The History of the Green Monster
It stands a bit over 37 feet. It is 231 feet long.
It stretches from left field all the way to the triangle in center.
It is the Green Monster.
A fixture at Fenway Park for decades, the one of a kind wall helps distinguish Fenway as the most unique stadium in the Majors.
The Wall was part of the park when it was originally built in 1912. At first it was constructed to keep spectators who did not pay for admission an opportunity to see the game at no charge.
The original wall was made of wood and burnt down with much of the park in the 1934. It was rebuilt and made of tin upon it’s reconstruction. The current wall we know and love today was built of a hard plastic and was assembled in 1976.
Up until 1947, advertisements draped the wall. That year the wall was painted green and hence the name the Green Monster would become synonymous with Fenway Park forever.
There is a manual scoreboard dawning the bottom of the monster. Originally meant to score the game, it has developed over the years to provide out of town scores, as well as the AL East standings.
A small door gives access to the to the inner sector of the wall where two scoreboard operators perch for the games. They slide in updates during the inning, and in between innings they come out with a ladder to update scores for those that are not accessible from within.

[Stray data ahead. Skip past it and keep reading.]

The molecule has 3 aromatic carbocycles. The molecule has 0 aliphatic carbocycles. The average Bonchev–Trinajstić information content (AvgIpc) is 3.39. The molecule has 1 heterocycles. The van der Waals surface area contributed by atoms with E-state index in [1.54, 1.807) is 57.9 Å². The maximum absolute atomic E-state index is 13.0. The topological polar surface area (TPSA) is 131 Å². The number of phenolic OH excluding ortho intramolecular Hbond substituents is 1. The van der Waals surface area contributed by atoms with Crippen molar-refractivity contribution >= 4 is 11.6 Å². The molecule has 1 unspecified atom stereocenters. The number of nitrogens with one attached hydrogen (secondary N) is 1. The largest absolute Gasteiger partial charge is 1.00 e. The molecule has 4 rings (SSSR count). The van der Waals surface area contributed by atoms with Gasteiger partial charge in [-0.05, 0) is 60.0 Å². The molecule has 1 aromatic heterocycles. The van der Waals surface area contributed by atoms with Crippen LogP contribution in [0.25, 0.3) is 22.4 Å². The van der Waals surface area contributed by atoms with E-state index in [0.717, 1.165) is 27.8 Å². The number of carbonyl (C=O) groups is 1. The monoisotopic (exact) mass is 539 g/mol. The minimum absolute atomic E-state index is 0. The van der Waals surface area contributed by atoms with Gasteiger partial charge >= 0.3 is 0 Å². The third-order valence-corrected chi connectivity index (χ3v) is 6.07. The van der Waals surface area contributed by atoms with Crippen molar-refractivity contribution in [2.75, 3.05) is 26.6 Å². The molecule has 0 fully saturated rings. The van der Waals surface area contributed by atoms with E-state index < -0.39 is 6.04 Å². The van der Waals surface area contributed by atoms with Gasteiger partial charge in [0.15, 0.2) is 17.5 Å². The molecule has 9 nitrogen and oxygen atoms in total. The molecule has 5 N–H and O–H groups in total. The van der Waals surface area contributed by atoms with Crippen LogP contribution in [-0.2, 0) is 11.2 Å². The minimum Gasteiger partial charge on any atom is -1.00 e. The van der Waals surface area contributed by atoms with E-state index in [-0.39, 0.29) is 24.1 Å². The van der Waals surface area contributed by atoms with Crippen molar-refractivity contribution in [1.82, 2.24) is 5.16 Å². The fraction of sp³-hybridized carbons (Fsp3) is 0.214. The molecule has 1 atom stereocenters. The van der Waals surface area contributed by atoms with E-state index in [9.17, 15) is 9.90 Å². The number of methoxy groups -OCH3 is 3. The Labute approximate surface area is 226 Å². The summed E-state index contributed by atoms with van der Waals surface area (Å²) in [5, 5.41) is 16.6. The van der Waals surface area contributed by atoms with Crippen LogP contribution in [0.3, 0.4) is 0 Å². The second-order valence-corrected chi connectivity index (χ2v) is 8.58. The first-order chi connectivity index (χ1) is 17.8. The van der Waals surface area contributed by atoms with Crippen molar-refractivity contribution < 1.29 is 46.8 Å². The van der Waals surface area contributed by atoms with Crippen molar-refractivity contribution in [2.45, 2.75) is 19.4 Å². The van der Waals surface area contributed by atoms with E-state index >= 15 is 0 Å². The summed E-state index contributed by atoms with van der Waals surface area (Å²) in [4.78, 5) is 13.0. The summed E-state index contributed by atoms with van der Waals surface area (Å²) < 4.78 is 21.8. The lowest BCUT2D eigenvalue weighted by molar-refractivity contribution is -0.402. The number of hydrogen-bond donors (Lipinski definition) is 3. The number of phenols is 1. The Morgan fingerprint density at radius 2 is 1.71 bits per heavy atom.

There are a plethora of autographs with the inner bowls of the Monster. Over the years thousands of players have stepped inside and left their mark. Babe Ruth’s autograph reportedly is somewhere on the walls in there.
A ladder is attached to the wall. The ladder’s use up until 2002 was to fetch balls that got stuck in the net above the wall. However, the net was removed in 2003 but the ladder stayed. It’s another quirky obstacle left fielders must manage. Balls bouncing off of it can come off at any angle.
The net came off in 2003 because of the addition of the famed “Monster Seats.” New Red Sox ownership began a nearly decade long renovation of the facility which began with putting 274 seats above the Monster.
Fenway Park would not be Fenway Park without the Monster. Apparent doubles become “Fenway singles”, pop flies that would be outs in other ball parks graze the wall on their way down and become doubles, line drives with clank off of the wall for “wall ball doubles”, and long drives clear the Monster and end up on Landsdowne street.
Long live the Green Monster.